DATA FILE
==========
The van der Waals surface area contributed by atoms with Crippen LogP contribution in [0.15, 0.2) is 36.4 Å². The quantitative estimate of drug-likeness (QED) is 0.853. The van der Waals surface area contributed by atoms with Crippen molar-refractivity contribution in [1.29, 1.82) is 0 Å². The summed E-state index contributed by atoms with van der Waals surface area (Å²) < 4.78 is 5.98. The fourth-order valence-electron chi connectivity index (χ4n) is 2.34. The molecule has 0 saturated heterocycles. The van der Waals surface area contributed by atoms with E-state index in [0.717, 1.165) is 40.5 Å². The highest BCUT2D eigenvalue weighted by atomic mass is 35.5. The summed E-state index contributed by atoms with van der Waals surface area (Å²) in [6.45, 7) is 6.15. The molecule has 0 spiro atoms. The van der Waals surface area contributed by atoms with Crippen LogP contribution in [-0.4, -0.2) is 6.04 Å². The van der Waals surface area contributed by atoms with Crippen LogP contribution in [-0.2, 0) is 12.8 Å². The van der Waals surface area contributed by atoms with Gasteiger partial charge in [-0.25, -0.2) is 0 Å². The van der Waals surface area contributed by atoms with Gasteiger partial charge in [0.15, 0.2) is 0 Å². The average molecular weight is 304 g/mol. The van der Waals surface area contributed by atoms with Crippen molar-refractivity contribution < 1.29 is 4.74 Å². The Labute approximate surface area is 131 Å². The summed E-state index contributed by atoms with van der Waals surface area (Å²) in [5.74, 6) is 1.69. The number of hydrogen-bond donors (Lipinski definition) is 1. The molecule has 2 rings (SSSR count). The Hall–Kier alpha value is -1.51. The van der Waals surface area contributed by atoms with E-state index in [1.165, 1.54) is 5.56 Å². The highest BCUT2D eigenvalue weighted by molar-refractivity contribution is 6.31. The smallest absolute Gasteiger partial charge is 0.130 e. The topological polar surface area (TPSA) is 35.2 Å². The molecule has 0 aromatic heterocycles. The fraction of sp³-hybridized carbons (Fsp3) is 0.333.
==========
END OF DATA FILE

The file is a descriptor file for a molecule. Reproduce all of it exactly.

The van der Waals surface area contributed by atoms with Crippen LogP contribution in [0.15, 0.2) is 36.4 Å². The quantitative estimate of drug-likeness (QED) is 0.853. The van der Waals surface area contributed by atoms with Crippen molar-refractivity contribution in [1.29, 1.82) is 0 Å². The summed E-state index contributed by atoms with van der Waals surface area (Å²) < 4.78 is 5.98. The fourth-order valence-electron chi connectivity index (χ4n) is 2.34. The molecule has 0 saturated heterocycles. The van der Waals surface area contributed by atoms with E-state index in [0.717, 1.165) is 40.5 Å². The highest BCUT2D eigenvalue weighted by atomic mass is 35.5. The summed E-state index contributed by atoms with van der Waals surface area (Å²) in [6.45, 7) is 6.15. The molecule has 0 spiro atoms. The van der Waals surface area contributed by atoms with Crippen LogP contribution in [-0.4, -0.2) is 6.04 Å². The van der Waals surface area contributed by atoms with Crippen LogP contribution in [-0.2, 0) is 12.8 Å². The van der Waals surface area contributed by atoms with Gasteiger partial charge in [-0.25, -0.2) is 0 Å². The van der Waals surface area contributed by atoms with Gasteiger partial charge in [0.15, 0.2) is 0 Å². The average molecular weight is 304 g/mol. The van der Waals surface area contributed by atoms with Crippen molar-refractivity contribution < 1.29 is 4.74 Å². The Labute approximate surface area is 131 Å². The summed E-state index contributed by atoms with van der Waals surface area (Å²) in [5.74, 6) is 1.69. The number of hydrogen-bond donors (Lipinski definition) is 1. The molecule has 2 rings (SSSR count). The Hall–Kier alpha value is -1.51. The van der Waals surface area contributed by atoms with E-state index in [1.165, 1.54) is 5.56 Å². The highest BCUT2D eigenvalue weighted by molar-refractivity contribution is 6.31. The smallest absolute Gasteiger partial charge is 0.130 e. The topological polar surface area (TPSA) is 35.2 Å². The molecule has 0 aromatic heterocycles. The fraction of sp³-hybridized carbons (Fsp3) is 0.333.